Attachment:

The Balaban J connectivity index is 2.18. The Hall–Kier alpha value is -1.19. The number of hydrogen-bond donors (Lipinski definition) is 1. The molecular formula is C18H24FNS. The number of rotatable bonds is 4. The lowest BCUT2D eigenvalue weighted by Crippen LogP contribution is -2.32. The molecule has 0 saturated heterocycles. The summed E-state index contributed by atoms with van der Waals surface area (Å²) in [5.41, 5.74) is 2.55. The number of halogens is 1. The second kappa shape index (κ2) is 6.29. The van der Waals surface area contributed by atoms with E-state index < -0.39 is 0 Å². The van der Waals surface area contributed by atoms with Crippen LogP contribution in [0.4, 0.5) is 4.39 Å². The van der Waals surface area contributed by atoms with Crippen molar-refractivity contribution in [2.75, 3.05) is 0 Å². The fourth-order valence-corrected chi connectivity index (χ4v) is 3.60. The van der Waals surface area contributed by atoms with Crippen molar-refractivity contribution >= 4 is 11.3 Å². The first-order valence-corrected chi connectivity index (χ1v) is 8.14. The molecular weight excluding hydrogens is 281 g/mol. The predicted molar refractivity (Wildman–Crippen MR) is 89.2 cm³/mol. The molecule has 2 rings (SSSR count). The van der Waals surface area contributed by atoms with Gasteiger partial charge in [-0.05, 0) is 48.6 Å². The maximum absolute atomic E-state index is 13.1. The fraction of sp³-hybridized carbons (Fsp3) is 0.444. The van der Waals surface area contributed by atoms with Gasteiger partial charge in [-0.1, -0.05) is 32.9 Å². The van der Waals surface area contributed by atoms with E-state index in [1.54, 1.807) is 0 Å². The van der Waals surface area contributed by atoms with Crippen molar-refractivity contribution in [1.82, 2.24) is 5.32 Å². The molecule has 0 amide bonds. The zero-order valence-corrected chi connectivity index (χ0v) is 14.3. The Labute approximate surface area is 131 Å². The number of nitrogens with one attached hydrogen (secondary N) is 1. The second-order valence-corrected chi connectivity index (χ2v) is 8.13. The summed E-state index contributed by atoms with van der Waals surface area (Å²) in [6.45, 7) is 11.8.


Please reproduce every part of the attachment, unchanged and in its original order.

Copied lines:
The Balaban J connectivity index is 2.18. The Hall–Kier alpha value is -1.19. The number of hydrogen-bond donors (Lipinski definition) is 1. The molecular formula is C18H24FNS. The number of rotatable bonds is 4. The lowest BCUT2D eigenvalue weighted by Crippen LogP contribution is -2.32. The molecule has 0 saturated heterocycles. The summed E-state index contributed by atoms with van der Waals surface area (Å²) in [5.41, 5.74) is 2.55. The number of halogens is 1. The second kappa shape index (κ2) is 6.29. The van der Waals surface area contributed by atoms with E-state index < -0.39 is 0 Å². The van der Waals surface area contributed by atoms with Crippen LogP contribution in [0.4, 0.5) is 4.39 Å². The van der Waals surface area contributed by atoms with Crippen molar-refractivity contribution in [2.75, 3.05) is 0 Å². The fourth-order valence-corrected chi connectivity index (χ4v) is 3.60. The van der Waals surface area contributed by atoms with Crippen molar-refractivity contribution >= 4 is 11.3 Å². The first-order valence-corrected chi connectivity index (χ1v) is 8.14. The molecular weight excluding hydrogens is 281 g/mol. The predicted molar refractivity (Wildman–Crippen MR) is 89.2 cm³/mol. The molecule has 2 rings (SSSR count). The van der Waals surface area contributed by atoms with Gasteiger partial charge in [-0.05, 0) is 48.6 Å². The maximum absolute atomic E-state index is 13.1. The fraction of sp³-hybridized carbons (Fsp3) is 0.444. The van der Waals surface area contributed by atoms with Gasteiger partial charge in [-0.1, -0.05) is 32.9 Å². The van der Waals surface area contributed by atoms with E-state index in [1.54, 1.807) is 0 Å². The van der Waals surface area contributed by atoms with Crippen molar-refractivity contribution in [1.82, 2.24) is 5.32 Å². The molecule has 0 amide bonds. The zero-order valence-corrected chi connectivity index (χ0v) is 14.3. The Labute approximate surface area is 131 Å². The number of nitrogens with one attached hydrogen (secondary N) is 1. The second-order valence-corrected chi connectivity index (χ2v) is 8.13. The summed E-state index contributed by atoms with van der Waals surface area (Å²) in [6.45, 7) is 11.8.